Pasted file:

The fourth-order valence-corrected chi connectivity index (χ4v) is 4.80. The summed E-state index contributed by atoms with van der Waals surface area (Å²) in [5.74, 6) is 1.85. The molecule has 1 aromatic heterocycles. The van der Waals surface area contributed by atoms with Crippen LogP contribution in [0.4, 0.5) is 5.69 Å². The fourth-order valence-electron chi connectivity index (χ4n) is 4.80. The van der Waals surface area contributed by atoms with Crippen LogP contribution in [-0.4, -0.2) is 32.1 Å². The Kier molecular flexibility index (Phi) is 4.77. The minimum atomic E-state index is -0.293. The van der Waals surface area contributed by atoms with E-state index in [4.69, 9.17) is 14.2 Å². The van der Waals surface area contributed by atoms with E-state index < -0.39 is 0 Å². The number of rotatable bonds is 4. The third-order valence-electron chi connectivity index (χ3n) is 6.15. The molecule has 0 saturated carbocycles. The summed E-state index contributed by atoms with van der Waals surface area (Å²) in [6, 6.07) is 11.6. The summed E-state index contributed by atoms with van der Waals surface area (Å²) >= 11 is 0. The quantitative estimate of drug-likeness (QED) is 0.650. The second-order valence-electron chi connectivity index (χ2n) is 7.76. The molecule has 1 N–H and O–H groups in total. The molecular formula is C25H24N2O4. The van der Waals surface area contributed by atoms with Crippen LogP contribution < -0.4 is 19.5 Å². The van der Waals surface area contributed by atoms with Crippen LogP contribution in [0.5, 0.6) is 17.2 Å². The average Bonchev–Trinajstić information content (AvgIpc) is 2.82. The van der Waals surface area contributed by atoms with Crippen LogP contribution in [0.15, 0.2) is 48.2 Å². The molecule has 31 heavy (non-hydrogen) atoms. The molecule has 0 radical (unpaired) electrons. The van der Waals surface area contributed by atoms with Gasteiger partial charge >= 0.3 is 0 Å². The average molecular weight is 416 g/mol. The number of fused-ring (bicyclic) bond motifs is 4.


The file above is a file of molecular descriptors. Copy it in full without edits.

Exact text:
The fourth-order valence-corrected chi connectivity index (χ4v) is 4.80. The summed E-state index contributed by atoms with van der Waals surface area (Å²) in [5.74, 6) is 1.85. The molecule has 1 aromatic heterocycles. The van der Waals surface area contributed by atoms with Crippen LogP contribution in [0.4, 0.5) is 5.69 Å². The fourth-order valence-electron chi connectivity index (χ4n) is 4.80. The van der Waals surface area contributed by atoms with Crippen LogP contribution in [-0.4, -0.2) is 32.1 Å². The Kier molecular flexibility index (Phi) is 4.77. The minimum atomic E-state index is -0.293. The van der Waals surface area contributed by atoms with E-state index in [4.69, 9.17) is 14.2 Å². The van der Waals surface area contributed by atoms with E-state index < -0.39 is 0 Å². The number of rotatable bonds is 4. The third-order valence-electron chi connectivity index (χ3n) is 6.15. The molecule has 0 saturated carbocycles. The summed E-state index contributed by atoms with van der Waals surface area (Å²) in [6, 6.07) is 11.6. The summed E-state index contributed by atoms with van der Waals surface area (Å²) >= 11 is 0. The quantitative estimate of drug-likeness (QED) is 0.650. The second-order valence-electron chi connectivity index (χ2n) is 7.76. The molecule has 1 N–H and O–H groups in total. The molecular formula is C25H24N2O4. The van der Waals surface area contributed by atoms with Crippen LogP contribution < -0.4 is 19.5 Å². The van der Waals surface area contributed by atoms with Crippen LogP contribution in [0.5, 0.6) is 17.2 Å². The average Bonchev–Trinajstić information content (AvgIpc) is 2.82. The van der Waals surface area contributed by atoms with Crippen LogP contribution in [0.15, 0.2) is 48.2 Å². The molecule has 31 heavy (non-hydrogen) atoms. The molecule has 0 radical (unpaired) electrons. The van der Waals surface area contributed by atoms with Gasteiger partial charge >= 0.3 is 0 Å². The average molecular weight is 416 g/mol. The number of fused-ring (bicyclic) bond motifs is 4.